Officers set out on foot, bicycles and cars to break up crowds and remind those enjoying the weather of public health restrictions requiring they keep 6 feet away from others.
"I believe with the warm weather people will come outside," Gov. Andrew Cuomo said Saturday. "You can't stay indoors all the time. People will come outside and that's great, go for a walk. But respect the social distancing and wear a mask."
The New York City Police Department has made 60 arrests and issued 343 summonses related to social distancing since March 16.
Police Commissioner Dermot Shea issued a stern warning after a series of clashes this week between police officers and members of Orthodox Jewish communities over social distancing.
"We will not tolerate it," Shea said after community members flooded the streets for funeral processions. "You are putting my cops' lives at risk and it's unacceptable."
Enforcement has its limitations when it comes to social distancing, police concede, leaving it up to New Yorkers to play by the rules to help keep infections on the downturn.
"You've got to get voluntary compliance," Benjamin Tucker, NYPD's first deputy commissioner," said last month.
Most people are heeding officers' warnings to keep their distance in parks and around essential businesses like grocery stores, Shea said.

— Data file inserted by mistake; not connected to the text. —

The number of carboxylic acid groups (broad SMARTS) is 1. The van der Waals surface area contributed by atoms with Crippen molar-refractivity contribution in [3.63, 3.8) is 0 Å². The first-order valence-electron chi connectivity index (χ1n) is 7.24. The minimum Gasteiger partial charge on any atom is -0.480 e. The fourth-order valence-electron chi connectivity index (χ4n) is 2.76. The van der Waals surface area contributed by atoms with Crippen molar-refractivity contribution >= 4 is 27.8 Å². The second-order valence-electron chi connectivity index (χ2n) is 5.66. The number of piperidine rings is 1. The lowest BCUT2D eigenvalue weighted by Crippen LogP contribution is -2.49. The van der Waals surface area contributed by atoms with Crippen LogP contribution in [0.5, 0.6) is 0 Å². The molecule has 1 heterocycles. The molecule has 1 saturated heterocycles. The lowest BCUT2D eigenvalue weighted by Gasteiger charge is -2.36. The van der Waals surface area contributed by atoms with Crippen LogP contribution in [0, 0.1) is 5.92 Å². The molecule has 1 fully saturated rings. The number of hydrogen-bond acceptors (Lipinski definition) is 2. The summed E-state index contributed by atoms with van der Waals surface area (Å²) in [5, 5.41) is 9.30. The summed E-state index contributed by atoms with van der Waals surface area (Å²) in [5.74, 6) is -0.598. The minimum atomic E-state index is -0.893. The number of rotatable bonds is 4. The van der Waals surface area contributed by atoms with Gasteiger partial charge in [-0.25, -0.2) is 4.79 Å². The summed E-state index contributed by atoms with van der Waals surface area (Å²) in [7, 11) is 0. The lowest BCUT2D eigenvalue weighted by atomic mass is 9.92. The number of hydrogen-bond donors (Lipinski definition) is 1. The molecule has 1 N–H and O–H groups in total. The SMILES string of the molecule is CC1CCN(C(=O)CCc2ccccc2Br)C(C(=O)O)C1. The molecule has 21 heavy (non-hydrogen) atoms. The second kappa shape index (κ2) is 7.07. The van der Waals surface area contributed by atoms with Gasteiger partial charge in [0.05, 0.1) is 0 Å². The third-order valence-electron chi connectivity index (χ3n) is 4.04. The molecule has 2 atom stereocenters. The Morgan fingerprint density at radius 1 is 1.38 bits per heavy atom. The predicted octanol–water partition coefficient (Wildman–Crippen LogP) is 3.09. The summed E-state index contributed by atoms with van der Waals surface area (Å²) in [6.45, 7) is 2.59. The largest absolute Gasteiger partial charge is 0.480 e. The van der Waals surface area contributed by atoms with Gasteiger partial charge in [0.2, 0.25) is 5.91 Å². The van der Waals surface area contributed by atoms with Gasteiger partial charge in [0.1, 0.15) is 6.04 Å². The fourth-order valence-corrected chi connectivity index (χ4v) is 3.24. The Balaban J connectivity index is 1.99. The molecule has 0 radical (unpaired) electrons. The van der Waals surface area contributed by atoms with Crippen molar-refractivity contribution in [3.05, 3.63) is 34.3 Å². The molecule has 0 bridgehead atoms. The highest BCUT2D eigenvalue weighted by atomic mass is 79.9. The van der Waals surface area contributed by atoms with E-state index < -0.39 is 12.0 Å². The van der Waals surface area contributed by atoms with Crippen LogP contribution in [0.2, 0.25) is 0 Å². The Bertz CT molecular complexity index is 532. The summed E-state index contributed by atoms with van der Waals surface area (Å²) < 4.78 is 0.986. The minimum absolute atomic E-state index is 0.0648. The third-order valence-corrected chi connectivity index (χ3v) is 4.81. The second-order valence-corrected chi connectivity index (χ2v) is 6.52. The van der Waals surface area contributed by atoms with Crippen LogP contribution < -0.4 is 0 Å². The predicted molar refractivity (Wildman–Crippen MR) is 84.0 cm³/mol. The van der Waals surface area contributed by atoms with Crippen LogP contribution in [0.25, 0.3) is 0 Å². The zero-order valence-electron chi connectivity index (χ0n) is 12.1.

But a stark example of non-compliance came Thursday when officers interrupted a crowded funeral procession in Brooklyn's Borough Park neighborhood. Video posted to social media showed officers in protective masks chasing a minivan and shouting at dozens of people marching behind the van to get out of the street and onto the sidewalk.
On April 18, officers passed out summonses and made arrests at a Bronx parking lot and garage where they found a makeshift nightclub featuring a pool table and bar offering hard liquor and Corona beer, and at a closed Brooklyn barbershop where more than 50 people gathered for a party featuring loud music and gambling.
Two days later officers broke up a "4/20" marijuana holiday celebration staged in the vacant third floor of a building in Manhattan's Chelsea neighborhood. Dozens of people, some drawn by social media hype about the party, were given summonses for trespassing.
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